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Applied Scientific Ethics

Marcello Menapace*

M&Ms Consulting Ltd, Borehamwood, United Kingdom

*Corresponding Author:
Marcello Menapace
M&Ms Consulting Ltd, Borehamwood, United Kingdom
Tel: + +39 3518751995
E-mail: [email protected]

Received Date: December 17, 2018; Accepted Date: January 8, 2019; Published Date: January 10, 2019

Citation: Menapace M (2019) Applied Scientific Ethics. Int J Appl Sci Res Rev. 5:19. DOI: 10.21767/2394-9988.100084

 

Abstract

Scientific ethics (SE) as previously defined by the author does have broad applications in other scientific fields especially those that are less theoretical and more practical. Applied science is an umbrella term to define several diverse areas of research (including but not limited to robotics, biotechnology, environmental sciences, etc.), all worthy of being the independent objects of ethical analysis. Through logic application of the already defined principles, SE can speak with authority on practical questions (like the morality of actions). After a brief introduction on the theoretical/ philosophical features of SE, each field will be assessed highlighting the most relevant advances in both current and future societal and moral issues related to those fields. Special attention will be devoted to the visionary outlook of interdisciplinary philosophical stances generally grouped under the term futurism. Two examples, and without prejudice to the other areas, are: conservation social sciences (having separate issues with respect to environmental science) and information and communication technology (ICT). The commonality with both fields is that the implications have become already situated in the very fabric of our daily lives. SE aids us in the understanding of the real impact of these applied sciences in our physical/mental lives and gives us a sound framework (moral standards) with which construct a common ethical viewpoint.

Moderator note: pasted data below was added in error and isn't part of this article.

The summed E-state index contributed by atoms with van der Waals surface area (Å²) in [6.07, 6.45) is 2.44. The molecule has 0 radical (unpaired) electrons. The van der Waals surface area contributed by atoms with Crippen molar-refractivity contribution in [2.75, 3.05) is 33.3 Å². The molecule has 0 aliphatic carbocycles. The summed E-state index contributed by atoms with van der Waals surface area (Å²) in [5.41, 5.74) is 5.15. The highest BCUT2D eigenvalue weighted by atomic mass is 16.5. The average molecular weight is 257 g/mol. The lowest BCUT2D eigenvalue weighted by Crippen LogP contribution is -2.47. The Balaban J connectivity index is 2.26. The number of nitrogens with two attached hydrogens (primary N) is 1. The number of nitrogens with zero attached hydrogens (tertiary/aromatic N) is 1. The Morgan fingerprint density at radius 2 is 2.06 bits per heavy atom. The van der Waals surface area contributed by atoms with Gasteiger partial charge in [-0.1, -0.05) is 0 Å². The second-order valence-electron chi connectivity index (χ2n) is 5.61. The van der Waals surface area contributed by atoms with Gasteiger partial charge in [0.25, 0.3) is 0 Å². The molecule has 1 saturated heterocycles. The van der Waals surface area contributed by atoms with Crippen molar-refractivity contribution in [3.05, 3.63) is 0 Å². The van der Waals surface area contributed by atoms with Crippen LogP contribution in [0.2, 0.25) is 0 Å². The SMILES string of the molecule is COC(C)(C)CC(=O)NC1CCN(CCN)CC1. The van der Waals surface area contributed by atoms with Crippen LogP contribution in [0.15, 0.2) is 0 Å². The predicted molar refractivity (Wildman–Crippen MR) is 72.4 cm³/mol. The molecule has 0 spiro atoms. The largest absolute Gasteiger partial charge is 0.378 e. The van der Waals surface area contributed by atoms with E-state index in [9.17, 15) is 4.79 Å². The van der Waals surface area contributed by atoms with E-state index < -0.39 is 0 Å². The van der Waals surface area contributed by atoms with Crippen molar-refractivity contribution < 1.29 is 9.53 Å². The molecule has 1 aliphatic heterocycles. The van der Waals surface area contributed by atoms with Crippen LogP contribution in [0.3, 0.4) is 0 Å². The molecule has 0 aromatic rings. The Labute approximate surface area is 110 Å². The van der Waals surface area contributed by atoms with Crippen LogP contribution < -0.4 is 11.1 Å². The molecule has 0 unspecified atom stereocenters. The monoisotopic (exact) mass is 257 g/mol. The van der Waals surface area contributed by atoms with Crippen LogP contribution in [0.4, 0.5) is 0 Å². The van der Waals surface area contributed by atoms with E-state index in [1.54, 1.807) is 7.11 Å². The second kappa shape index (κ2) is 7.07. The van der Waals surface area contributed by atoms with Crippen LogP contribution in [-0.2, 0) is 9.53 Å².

Keywords

Applied science; Ethics; Natural science; Ecology; Communications

Introduction

It was recently proposed the creation of a standardized ethics for science which was to be scientifically based on concepts that are unequivocally linked to science [1]. To the knowledge of the author, there has not been any previous attempt to merge science with ethics (or viceversa) nor any endeavour to derive ethics from science.

Differently with what is normally considered scientific ethics (SE) [2], i.e., the norms that regulate the responsibility of all members of the organizational system of science in all contexts where science is engaged with, SE is the ethical system that derives and befits science. SE was developed from fundamental science, following the experimental method and capturing many aspects essential to ethics [1].